Bloomin’ marvellous


A stunning image of a massive bloom of phytoplankton off the Chatham Islands (to the east of NZ — that’s Wellington and the Wairarapa in the top left corner), snapped by NASA’s Aqua satellite on December 5th and featured this week at NASA’s excellent Earth Observatory. Click on the image to see the full (4MB) image with lots more detail. NASA describes the region as a carbon sink, because the mixing of cold but nutrient rich deep water from Antarctica, with warm nutrient-poor (but iron-rich) sub tropical water provides the perfect recipe for large phytoplankton blooms — especially in spring and autumn. A major constituent of these blooms is usually huge numbers of coccolithophores, an important component in the oceanic carbon cycle, as I pointed out the last time the Chathams featured on the Earth Observatory.

You don’t know what you’ve got ’til it’s gone

Biodiversity continues its steady decline. A team of scientists have this week published a study in Science confirming that fact.  Governments in 2002 at a summit on the Convention on Biological Diversity agreed to aim to halt biodiversity loss by the year 2010. When experts meet in Nairobi on May 10 it will be to face the news that they have failed.  For example, since 1970  the world’s animal population has decreased by 30%, mangroves and sea grasses have shrunk in area by 20%, and live-coral coverage has fallen by 40%. “The state of biodiversity is definitely showing a rapid decline,” says Matt Foster, one of the lead authors on the Sciencepaper. “And the pressure just keeps increasing.”

It’s not that governments have made no efforts. The amount of protected land has steadily increased around the world, as has the area of sustainably managed forests. Increased money is being spent on biodiversity aid. But we’re still shouldering other species out of our way. And in doing so we’re attacking our own well-being. “We all benefit from biodiversity and we all hurt when it’s lost,” says Foster.

Climate change is only one of the ways in which humankind is contributing to biodiversity loss.  But it’s worth reminding ourselves that it is seriously exacerbating the process. I’ve been re-reading a fine book by Michael Novacek, Terra, published in 2007. He’s a distinguished paleontologist, Provost of Science at the American Museum of Natural History.  He was involved in the splendid Darwin exhibition put together by the Museum of Natural History which I was fortunate to be able to see when it was brought to the Auckland Museum in 2007.  That’s when I bought his book.  It’s subtitled Our 100-Million-Year-Old Ecosystem –- and the Threats That Now Put It at Risk. I think some points from his chapter on how the current warming is contributing to biodiversity loss are worth recounting here.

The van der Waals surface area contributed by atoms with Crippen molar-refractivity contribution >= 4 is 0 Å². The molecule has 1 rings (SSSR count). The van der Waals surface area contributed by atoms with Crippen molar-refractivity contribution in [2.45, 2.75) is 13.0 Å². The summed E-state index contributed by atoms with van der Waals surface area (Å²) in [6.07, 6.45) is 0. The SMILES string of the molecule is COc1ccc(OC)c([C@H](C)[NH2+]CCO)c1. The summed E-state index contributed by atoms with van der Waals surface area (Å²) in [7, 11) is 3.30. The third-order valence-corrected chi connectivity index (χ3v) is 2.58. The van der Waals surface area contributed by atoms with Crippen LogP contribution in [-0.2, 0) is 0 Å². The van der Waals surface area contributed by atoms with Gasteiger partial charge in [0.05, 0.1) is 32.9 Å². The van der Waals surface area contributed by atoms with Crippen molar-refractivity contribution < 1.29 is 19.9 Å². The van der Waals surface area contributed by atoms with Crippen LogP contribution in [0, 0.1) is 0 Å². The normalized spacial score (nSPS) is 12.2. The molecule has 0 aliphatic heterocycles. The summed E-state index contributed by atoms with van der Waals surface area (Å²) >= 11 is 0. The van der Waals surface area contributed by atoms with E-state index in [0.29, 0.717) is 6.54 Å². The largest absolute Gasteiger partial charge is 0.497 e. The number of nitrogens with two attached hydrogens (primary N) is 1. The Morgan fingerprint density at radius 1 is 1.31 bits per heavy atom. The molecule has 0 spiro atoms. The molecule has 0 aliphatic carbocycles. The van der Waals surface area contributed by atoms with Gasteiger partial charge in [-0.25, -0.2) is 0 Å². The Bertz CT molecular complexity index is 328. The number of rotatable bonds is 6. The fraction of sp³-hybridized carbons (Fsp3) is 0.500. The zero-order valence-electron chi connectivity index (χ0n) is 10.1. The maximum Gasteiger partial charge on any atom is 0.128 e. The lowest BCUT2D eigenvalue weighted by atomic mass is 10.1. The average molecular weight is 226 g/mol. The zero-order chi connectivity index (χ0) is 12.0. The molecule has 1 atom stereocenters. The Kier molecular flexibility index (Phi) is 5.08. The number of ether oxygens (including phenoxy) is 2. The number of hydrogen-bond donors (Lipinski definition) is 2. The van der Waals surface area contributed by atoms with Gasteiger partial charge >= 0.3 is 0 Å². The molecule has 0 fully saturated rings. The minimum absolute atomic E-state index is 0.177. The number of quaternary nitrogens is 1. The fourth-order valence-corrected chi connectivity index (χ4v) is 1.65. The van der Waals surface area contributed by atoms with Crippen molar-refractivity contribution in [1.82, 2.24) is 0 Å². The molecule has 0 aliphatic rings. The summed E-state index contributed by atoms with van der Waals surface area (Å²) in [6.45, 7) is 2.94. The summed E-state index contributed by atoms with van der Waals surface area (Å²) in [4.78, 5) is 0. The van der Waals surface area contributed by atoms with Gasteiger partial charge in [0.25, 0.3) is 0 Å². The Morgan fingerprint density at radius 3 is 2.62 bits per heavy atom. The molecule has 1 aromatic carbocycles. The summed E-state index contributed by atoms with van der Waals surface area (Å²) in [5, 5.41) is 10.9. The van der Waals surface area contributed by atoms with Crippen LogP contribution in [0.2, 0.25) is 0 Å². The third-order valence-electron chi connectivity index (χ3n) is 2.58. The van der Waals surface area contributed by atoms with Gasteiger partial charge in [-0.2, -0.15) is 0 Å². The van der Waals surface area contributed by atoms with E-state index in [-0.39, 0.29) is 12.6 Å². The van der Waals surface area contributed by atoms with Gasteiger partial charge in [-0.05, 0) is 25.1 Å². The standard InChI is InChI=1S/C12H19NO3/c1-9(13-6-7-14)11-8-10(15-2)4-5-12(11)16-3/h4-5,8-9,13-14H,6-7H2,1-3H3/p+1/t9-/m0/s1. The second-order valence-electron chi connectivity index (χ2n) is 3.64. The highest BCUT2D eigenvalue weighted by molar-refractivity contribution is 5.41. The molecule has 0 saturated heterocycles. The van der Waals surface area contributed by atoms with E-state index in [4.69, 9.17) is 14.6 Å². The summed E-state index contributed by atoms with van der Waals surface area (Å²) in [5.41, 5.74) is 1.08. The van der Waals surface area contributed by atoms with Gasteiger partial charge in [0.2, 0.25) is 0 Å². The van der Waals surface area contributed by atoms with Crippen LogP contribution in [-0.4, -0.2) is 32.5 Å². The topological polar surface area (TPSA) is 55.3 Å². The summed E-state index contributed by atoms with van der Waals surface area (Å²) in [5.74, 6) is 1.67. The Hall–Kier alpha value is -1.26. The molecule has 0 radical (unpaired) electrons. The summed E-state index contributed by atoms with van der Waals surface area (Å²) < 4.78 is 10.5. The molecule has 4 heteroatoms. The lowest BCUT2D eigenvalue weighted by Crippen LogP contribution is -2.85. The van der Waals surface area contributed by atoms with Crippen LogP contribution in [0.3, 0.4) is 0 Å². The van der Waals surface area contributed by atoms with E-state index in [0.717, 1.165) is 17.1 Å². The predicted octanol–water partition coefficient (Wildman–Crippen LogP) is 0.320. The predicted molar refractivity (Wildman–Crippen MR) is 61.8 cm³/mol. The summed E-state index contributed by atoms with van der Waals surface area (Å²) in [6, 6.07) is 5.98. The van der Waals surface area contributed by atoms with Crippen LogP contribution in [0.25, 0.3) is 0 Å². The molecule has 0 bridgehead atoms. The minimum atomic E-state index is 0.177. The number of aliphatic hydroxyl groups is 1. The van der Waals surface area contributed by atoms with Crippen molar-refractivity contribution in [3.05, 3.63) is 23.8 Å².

He notes changes in the activity of 694 species whose life history data between 1951 and 2001 has been studied.  A 2003 review found on average the species were either breeding, blooming, or doing other seasonally related activities 5.3 days earlier each decade.

The warming trend has also set species in motion. Some move poleward. Other species have moved upslope. Some have simply contracted and their surviving, marginalised populations have been reduced to precariously low levels.

Novacek is interesting on the evolutionary processes at work in the organisms affected by rapid alteration of range. The hardy colonisers which often establish at the leading edge of the shift may have a very low level of gene diversity, leaving them susceptible to further environmental changes. The populations at the trailing edge of the migration may have more genetic diversity, but they will start to fragment as the environmental conditions break up their preferred habitats.  The rate of environmental challenge may determine how a population’s genetic makeup and evolution are transformed. Slow change may be easier for the species to maintain genetic diversity at levels that allow it to persist. Drastic and rapid change make it more vulnerable. Simply moving to a cooler habitat does not guarantee that the genetic composition of the migrating populations will be robust enough to sustain them.

It’s made more complex by the bewildering diversity of examples in nature. Some species, especially in tropical and mountainous regions, may be buffered by the amount of genetic variation already resident in their populations. Other genetic studies suggest that climate change has easily outrun the rate at which a given population can adjust.